Spring 1885 (Age 10)

Winston’s term report from Brighton indicated that he was making very satisfactory progress. In most of his subjects he stood in the middle of his class, but in conduct he ranked last out of 29 students. He continued to plead with his father for autographs to show friends, noting that he was willing to settle for a scribbled signature at the end of a letter. There was no parental response. But Lord Randolph’s letters to the rest of his family were a delight. After observing Hindu cremations, he wrote that any Hindu whose ashes are thrown into the Ganges “goes right up to heaven without stopping, no matter how great a rascal he may have been. I think the G.O.M. (Gladstone) ought to come here; it is his best chance!”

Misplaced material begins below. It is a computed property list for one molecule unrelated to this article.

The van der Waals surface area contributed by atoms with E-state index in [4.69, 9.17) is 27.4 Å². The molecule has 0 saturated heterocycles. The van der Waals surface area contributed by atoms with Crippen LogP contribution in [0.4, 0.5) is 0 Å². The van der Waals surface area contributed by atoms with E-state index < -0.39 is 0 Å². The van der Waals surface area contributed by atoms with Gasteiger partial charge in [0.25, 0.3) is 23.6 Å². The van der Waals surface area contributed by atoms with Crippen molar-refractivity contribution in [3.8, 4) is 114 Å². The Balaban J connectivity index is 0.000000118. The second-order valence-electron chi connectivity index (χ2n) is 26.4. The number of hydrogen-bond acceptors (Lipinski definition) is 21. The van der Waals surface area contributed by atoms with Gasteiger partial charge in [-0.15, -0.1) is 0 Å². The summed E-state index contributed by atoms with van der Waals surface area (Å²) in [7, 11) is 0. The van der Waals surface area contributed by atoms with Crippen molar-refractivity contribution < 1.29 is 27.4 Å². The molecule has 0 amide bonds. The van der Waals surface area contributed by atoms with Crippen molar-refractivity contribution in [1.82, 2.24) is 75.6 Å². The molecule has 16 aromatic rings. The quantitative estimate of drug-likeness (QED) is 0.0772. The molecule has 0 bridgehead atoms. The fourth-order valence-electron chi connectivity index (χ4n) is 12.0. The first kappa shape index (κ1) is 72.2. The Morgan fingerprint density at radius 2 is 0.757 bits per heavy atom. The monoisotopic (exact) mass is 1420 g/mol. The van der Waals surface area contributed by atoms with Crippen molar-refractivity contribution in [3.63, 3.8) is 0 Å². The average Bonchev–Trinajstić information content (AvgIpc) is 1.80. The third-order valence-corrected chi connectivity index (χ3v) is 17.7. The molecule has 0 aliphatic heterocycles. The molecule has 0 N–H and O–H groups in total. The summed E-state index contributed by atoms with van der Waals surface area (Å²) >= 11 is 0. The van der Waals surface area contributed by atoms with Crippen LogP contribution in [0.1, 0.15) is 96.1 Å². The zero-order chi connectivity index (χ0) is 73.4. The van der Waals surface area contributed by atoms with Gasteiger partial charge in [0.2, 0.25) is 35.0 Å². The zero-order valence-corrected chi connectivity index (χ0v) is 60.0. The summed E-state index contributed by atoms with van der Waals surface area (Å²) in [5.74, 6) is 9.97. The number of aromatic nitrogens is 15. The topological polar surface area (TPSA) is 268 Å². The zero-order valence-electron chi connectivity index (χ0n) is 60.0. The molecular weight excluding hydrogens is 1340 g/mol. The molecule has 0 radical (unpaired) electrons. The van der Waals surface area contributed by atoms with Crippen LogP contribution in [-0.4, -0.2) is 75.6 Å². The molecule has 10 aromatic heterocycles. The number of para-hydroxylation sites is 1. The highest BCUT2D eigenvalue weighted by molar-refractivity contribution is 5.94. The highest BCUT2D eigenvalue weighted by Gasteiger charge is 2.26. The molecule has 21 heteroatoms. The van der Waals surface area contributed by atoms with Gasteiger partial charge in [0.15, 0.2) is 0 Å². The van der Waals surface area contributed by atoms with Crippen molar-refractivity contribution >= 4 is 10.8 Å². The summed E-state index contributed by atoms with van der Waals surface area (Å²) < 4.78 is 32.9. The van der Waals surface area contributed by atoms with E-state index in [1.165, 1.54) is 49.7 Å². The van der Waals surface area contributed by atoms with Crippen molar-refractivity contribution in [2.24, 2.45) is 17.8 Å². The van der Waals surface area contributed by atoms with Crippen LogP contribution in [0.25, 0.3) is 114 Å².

On his return from India Winston’s father addressed a Primrose League Banquet. After fulminating against Gladstone’s Liberals, he described England’s role in India as “a sheet of oil spread over a surface of, and keeping calm and quiet and unruffled by storms, an immense and profound ocean of humanity … to give peace, individual security and general prosperity to 250 million people . . . to weld them by the influence of our knowledge, our law and our higher civilization … and to offer the West the advantages of tranquility and progress in the East. ”

Many years later, Winston could subscribe to Lord Roseberry’s response to Lord Randolph’s remarks: “The diction is by no means perfect, but the idea is little less than sublime.”

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